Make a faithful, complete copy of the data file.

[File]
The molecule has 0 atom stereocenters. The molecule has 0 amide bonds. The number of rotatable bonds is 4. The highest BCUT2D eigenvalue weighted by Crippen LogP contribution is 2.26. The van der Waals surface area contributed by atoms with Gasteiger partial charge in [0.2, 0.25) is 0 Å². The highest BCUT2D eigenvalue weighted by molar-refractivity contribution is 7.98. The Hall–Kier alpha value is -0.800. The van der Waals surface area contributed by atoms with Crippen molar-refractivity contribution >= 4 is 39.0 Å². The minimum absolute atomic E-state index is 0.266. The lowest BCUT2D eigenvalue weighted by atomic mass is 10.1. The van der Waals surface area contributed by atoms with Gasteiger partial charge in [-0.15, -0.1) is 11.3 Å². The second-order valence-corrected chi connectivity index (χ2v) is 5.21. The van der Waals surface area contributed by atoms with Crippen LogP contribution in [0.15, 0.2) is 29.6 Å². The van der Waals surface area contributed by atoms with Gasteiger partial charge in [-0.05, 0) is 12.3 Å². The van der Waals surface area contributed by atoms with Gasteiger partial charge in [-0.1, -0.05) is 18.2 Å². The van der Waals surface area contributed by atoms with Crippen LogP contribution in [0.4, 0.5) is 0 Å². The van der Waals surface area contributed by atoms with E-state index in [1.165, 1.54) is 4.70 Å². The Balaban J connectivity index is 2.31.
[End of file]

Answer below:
The molecule has 0 atom stereocenters. The molecule has 0 amide bonds. The number of rotatable bonds is 4. The highest BCUT2D eigenvalue weighted by Crippen LogP contribution is 2.26. The van der Waals surface area contributed by atoms with Gasteiger partial charge in [0.2, 0.25) is 0 Å². The highest BCUT2D eigenvalue weighted by molar-refractivity contribution is 7.98. The Hall–Kier alpha value is -0.800. The van der Waals surface area contributed by atoms with Crippen molar-refractivity contribution >= 4 is 39.0 Å². The minimum absolute atomic E-state index is 0.266. The lowest BCUT2D eigenvalue weighted by atomic mass is 10.1. The van der Waals surface area contributed by atoms with Gasteiger partial charge in [-0.15, -0.1) is 11.3 Å². The second-order valence-corrected chi connectivity index (χ2v) is 5.21. The van der Waals surface area contributed by atoms with Crippen LogP contribution in [0.15, 0.2) is 29.6 Å². The van der Waals surface area contributed by atoms with Gasteiger partial charge in [-0.05, 0) is 12.3 Å². The van der Waals surface area contributed by atoms with Gasteiger partial charge in [-0.1, -0.05) is 18.2 Å². The van der Waals surface area contributed by atoms with Crippen LogP contribution in [0.4, 0.5) is 0 Å². The van der Waals surface area contributed by atoms with E-state index in [1.165, 1.54) is 4.70 Å². The Balaban J connectivity index is 2.31.